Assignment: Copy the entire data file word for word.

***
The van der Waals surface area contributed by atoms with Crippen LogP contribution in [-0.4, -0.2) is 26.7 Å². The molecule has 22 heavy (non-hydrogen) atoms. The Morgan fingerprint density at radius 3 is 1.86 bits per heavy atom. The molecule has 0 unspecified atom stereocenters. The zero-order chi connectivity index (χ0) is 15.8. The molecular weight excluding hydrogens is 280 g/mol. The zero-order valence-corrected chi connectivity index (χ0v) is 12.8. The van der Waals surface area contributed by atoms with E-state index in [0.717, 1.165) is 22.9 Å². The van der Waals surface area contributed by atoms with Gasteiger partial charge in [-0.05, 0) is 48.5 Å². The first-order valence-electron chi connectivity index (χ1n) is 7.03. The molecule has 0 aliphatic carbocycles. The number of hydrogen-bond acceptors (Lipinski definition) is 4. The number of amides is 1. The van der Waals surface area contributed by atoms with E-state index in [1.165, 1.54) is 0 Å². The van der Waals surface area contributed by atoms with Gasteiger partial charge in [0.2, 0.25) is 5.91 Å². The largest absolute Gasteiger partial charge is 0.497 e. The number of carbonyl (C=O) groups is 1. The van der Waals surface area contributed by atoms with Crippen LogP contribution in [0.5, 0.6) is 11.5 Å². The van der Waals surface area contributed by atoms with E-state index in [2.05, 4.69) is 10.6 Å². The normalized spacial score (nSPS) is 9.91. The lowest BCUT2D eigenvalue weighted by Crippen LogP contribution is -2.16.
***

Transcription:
The van der Waals surface area contributed by atoms with Crippen LogP contribution in [-0.4, -0.2) is 26.7 Å². The molecule has 22 heavy (non-hydrogen) atoms. The Morgan fingerprint density at radius 3 is 1.86 bits per heavy atom. The molecule has 0 unspecified atom stereocenters. The zero-order chi connectivity index (χ0) is 15.8. The molecular weight excluding hydrogens is 280 g/mol. The zero-order valence-corrected chi connectivity index (χ0v) is 12.8. The van der Waals surface area contributed by atoms with E-state index in [0.717, 1.165) is 22.9 Å². The van der Waals surface area contributed by atoms with Gasteiger partial charge in [-0.05, 0) is 48.5 Å². The first-order valence-electron chi connectivity index (χ1n) is 7.03. The molecule has 0 aliphatic carbocycles. The number of hydrogen-bond acceptors (Lipinski definition) is 4. The number of amides is 1. The van der Waals surface area contributed by atoms with E-state index in [1.165, 1.54) is 0 Å². The van der Waals surface area contributed by atoms with Gasteiger partial charge in [0.2, 0.25) is 5.91 Å². The largest absolute Gasteiger partial charge is 0.497 e. The number of carbonyl (C=O) groups is 1. The van der Waals surface area contributed by atoms with Crippen LogP contribution in [0.5, 0.6) is 11.5 Å². The van der Waals surface area contributed by atoms with E-state index in [2.05, 4.69) is 10.6 Å². The normalized spacial score (nSPS) is 9.91. The lowest BCUT2D eigenvalue weighted by Crippen LogP contribution is -2.16.